Atlas Bears Weight of H St.
Theater’s Revival Seen as Catalyst For More Change
Strolling along the 1300 block of H Street Northeast, one might curiously peer through the metal fence surrounding the former sites of various storefronts and the Atlas Theater. The theater’s marquee is beat up and ripped to shreds in some areas. Debris and dirt clutter the ground. The sound of drills, hammers and sanders drown out the shouts of communication by numerous construction workers.
Those not familiar with the neighborhood, on the outskirts of Capitol Hill, most likely will drive or walk by the project without a second thought. After all, the estimated $16.8 million renovation of the theater is missing one important identifier: the original Atlas sign, dating back to 1938. But sign or no sign, residents of the area realize this project — the Atlas Performing Arts Center, part of which will open within the next month — is a step forward in the revitalization of both the arts and the community along the H Street corridor.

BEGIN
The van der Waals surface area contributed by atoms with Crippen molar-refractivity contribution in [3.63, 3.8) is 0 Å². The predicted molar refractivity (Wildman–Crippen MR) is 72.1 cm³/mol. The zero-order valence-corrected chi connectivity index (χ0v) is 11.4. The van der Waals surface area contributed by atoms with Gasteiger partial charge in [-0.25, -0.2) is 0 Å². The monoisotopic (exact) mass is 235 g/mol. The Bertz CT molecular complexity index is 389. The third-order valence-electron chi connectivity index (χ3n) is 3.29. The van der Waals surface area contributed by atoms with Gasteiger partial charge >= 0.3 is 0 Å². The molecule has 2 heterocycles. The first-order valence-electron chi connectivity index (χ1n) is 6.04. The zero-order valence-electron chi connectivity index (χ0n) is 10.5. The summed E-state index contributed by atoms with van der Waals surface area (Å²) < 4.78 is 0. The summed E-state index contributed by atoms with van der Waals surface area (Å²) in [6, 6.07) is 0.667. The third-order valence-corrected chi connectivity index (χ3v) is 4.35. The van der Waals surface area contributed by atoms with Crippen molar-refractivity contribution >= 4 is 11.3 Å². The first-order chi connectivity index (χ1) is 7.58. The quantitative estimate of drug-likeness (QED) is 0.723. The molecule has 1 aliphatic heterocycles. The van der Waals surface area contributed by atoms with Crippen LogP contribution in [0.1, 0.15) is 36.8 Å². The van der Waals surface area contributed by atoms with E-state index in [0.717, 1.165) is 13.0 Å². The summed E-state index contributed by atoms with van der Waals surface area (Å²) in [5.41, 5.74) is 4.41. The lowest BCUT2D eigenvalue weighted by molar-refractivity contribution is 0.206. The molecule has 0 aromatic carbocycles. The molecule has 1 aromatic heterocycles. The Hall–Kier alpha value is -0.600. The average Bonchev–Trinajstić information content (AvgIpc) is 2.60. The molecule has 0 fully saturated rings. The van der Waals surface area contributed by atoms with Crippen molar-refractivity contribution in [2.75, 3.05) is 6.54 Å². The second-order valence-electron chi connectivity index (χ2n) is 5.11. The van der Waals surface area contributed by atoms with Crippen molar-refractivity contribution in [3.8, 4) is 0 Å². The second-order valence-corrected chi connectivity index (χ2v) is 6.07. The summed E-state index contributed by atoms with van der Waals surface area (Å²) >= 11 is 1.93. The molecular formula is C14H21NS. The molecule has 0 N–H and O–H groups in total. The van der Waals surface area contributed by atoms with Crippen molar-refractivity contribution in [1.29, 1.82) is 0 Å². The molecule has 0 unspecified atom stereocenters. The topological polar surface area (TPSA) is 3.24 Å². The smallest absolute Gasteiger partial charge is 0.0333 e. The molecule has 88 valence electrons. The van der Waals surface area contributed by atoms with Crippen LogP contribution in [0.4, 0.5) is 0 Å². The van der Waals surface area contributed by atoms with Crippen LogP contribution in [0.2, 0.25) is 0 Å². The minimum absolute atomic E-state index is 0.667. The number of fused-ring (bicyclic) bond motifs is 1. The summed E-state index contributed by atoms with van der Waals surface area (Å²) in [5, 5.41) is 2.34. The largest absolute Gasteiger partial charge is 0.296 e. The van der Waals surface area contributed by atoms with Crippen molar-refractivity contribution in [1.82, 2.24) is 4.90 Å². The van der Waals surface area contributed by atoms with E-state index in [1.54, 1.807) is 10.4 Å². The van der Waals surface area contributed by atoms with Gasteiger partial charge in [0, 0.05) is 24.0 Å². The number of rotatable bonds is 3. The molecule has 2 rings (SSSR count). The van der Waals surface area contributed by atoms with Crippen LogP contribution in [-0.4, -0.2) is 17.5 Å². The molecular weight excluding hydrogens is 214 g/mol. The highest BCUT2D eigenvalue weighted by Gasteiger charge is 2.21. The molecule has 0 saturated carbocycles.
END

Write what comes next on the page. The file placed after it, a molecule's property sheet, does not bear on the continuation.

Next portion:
Past to Present
In 1976 the Atlas Theater, which seated approximately 1,000 patrons, closed its doors after hosting movies and performances for almost four decades. Following the riots in response to the assassination of Martin Luther King Jr. in 1968, the theater struggled to stay in business, but failed.
Almost 10 years later, the H Street Community Development Corp. acquired the property and waited for the right tenant to come along. Finally in 2002, the Atlas Performing Arts Center, an independent nonprofit 501(c)(3), took ownership of the space.